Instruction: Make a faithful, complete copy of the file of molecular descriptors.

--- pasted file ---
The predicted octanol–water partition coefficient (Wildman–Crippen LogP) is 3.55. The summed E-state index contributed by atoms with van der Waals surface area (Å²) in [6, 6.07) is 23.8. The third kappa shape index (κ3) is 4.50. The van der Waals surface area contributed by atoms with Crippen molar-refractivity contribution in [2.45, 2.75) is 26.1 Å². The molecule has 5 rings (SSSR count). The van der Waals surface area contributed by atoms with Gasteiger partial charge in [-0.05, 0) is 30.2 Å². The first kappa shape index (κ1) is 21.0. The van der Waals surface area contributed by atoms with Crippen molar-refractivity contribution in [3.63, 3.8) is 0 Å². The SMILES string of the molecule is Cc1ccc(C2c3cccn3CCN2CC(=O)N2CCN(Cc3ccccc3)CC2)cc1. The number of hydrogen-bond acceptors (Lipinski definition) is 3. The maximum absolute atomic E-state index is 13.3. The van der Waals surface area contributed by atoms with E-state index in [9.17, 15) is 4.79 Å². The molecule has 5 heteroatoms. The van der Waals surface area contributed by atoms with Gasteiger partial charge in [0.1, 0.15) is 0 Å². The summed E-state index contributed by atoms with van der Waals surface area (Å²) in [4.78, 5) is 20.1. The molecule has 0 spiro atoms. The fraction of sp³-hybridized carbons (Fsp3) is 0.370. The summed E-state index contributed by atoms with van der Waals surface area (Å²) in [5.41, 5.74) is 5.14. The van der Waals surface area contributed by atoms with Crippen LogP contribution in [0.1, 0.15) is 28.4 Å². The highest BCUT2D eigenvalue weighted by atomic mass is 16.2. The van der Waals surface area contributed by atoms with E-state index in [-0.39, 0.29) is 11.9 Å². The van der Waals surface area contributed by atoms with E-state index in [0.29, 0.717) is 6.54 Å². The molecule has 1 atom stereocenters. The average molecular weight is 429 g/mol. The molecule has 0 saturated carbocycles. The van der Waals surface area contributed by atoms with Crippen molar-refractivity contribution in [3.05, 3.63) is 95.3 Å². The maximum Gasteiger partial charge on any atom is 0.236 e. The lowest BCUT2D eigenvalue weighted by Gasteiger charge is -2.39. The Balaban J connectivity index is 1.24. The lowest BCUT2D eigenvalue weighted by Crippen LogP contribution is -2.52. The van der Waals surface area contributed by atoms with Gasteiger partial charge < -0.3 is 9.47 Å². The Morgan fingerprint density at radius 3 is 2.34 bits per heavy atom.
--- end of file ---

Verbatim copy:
The predicted octanol–water partition coefficient (Wildman–Crippen LogP) is 3.55. The summed E-state index contributed by atoms with van der Waals surface area (Å²) in [6, 6.07) is 23.8. The third kappa shape index (κ3) is 4.50. The van der Waals surface area contributed by atoms with Crippen molar-refractivity contribution in [2.45, 2.75) is 26.1 Å². The molecule has 5 rings (SSSR count). The van der Waals surface area contributed by atoms with Gasteiger partial charge in [-0.05, 0) is 30.2 Å². The first kappa shape index (κ1) is 21.0. The van der Waals surface area contributed by atoms with Crippen molar-refractivity contribution in [3.63, 3.8) is 0 Å². The SMILES string of the molecule is Cc1ccc(C2c3cccn3CCN2CC(=O)N2CCN(Cc3ccccc3)CC2)cc1. The number of hydrogen-bond acceptors (Lipinski definition) is 3. The maximum absolute atomic E-state index is 13.3. The van der Waals surface area contributed by atoms with E-state index in [9.17, 15) is 4.79 Å². The molecule has 5 heteroatoms. The van der Waals surface area contributed by atoms with Gasteiger partial charge in [0.1, 0.15) is 0 Å². The summed E-state index contributed by atoms with van der Waals surface area (Å²) in [4.78, 5) is 20.1. The molecule has 0 spiro atoms. The fraction of sp³-hybridized carbons (Fsp3) is 0.370. The summed E-state index contributed by atoms with van der Waals surface area (Å²) in [5.41, 5.74) is 5.14. The van der Waals surface area contributed by atoms with Crippen LogP contribution in [0.1, 0.15) is 28.4 Å². The highest BCUT2D eigenvalue weighted by atomic mass is 16.2. The van der Waals surface area contributed by atoms with E-state index in [-0.39, 0.29) is 11.9 Å². The van der Waals surface area contributed by atoms with E-state index in [0.29, 0.717) is 6.54 Å². The molecule has 1 atom stereocenters. The average molecular weight is 429 g/mol. The molecule has 0 saturated carbocycles. The van der Waals surface area contributed by atoms with Crippen molar-refractivity contribution in [3.05, 3.63) is 95.3 Å². The maximum Gasteiger partial charge on any atom is 0.236 e. The lowest BCUT2D eigenvalue weighted by Gasteiger charge is -2.39. The Balaban J connectivity index is 1.24. The lowest BCUT2D eigenvalue weighted by Crippen LogP contribution is -2.52. The van der Waals surface area contributed by atoms with Gasteiger partial charge < -0.3 is 9.47 Å². The Morgan fingerprint density at radius 3 is 2.34 bits per heavy atom.